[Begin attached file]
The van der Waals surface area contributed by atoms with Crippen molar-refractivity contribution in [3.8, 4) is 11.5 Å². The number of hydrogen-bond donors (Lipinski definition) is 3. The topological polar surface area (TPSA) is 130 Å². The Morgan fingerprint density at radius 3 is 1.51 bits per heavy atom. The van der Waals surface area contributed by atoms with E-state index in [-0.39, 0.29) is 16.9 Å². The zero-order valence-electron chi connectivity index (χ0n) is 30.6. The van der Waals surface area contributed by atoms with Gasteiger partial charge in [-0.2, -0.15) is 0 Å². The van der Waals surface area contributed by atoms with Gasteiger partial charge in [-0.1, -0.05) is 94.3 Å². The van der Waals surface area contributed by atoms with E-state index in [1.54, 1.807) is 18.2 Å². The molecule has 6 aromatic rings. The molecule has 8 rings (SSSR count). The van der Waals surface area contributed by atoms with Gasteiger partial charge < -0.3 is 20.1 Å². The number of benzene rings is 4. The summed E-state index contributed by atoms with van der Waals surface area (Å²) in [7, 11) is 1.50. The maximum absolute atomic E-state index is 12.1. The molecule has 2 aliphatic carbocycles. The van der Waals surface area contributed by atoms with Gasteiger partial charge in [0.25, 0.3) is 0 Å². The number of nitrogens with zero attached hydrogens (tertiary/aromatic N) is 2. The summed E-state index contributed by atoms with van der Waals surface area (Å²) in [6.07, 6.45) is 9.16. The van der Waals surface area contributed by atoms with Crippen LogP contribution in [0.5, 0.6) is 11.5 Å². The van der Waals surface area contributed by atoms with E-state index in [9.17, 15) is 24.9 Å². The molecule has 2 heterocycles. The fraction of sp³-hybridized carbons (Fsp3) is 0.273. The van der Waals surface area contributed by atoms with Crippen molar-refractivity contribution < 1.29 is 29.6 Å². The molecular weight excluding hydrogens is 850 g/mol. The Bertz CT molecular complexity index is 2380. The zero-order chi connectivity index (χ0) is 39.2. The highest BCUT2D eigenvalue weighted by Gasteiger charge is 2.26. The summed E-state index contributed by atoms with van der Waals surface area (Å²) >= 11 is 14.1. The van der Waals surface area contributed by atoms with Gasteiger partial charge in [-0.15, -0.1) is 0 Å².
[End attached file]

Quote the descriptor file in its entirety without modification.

The van der Waals surface area contributed by atoms with Crippen molar-refractivity contribution in [3.8, 4) is 11.5 Å². The number of hydrogen-bond donors (Lipinski definition) is 3. The topological polar surface area (TPSA) is 130 Å². The Morgan fingerprint density at radius 3 is 1.51 bits per heavy atom. The van der Waals surface area contributed by atoms with E-state index in [-0.39, 0.29) is 16.9 Å². The zero-order valence-electron chi connectivity index (χ0n) is 30.6. The van der Waals surface area contributed by atoms with Gasteiger partial charge in [-0.2, -0.15) is 0 Å². The van der Waals surface area contributed by atoms with Gasteiger partial charge in [-0.1, -0.05) is 94.3 Å². The van der Waals surface area contributed by atoms with E-state index in [1.54, 1.807) is 18.2 Å². The molecule has 6 aromatic rings. The molecule has 8 rings (SSSR count). The van der Waals surface area contributed by atoms with Gasteiger partial charge < -0.3 is 20.1 Å². The number of benzene rings is 4. The summed E-state index contributed by atoms with van der Waals surface area (Å²) in [7, 11) is 1.50. The maximum absolute atomic E-state index is 12.1. The molecule has 2 aliphatic carbocycles. The van der Waals surface area contributed by atoms with Gasteiger partial charge in [0.25, 0.3) is 0 Å². The number of nitrogens with zero attached hydrogens (tertiary/aromatic N) is 2. The summed E-state index contributed by atoms with van der Waals surface area (Å²) in [6.07, 6.45) is 9.16. The van der Waals surface area contributed by atoms with Crippen LogP contribution in [0.5, 0.6) is 11.5 Å². The van der Waals surface area contributed by atoms with E-state index in [9.17, 15) is 24.9 Å². The molecule has 2 heterocycles. The fraction of sp³-hybridized carbons (Fsp3) is 0.273. The van der Waals surface area contributed by atoms with Crippen molar-refractivity contribution < 1.29 is 29.6 Å². The molecular weight excluding hydrogens is 850 g/mol. The Bertz CT molecular complexity index is 2380. The zero-order chi connectivity index (χ0) is 39.2. The highest BCUT2D eigenvalue weighted by Gasteiger charge is 2.26. The summed E-state index contributed by atoms with van der Waals surface area (Å²) >= 11 is 14.1. The van der Waals surface area contributed by atoms with Gasteiger partial charge in [-0.15, -0.1) is 0 Å².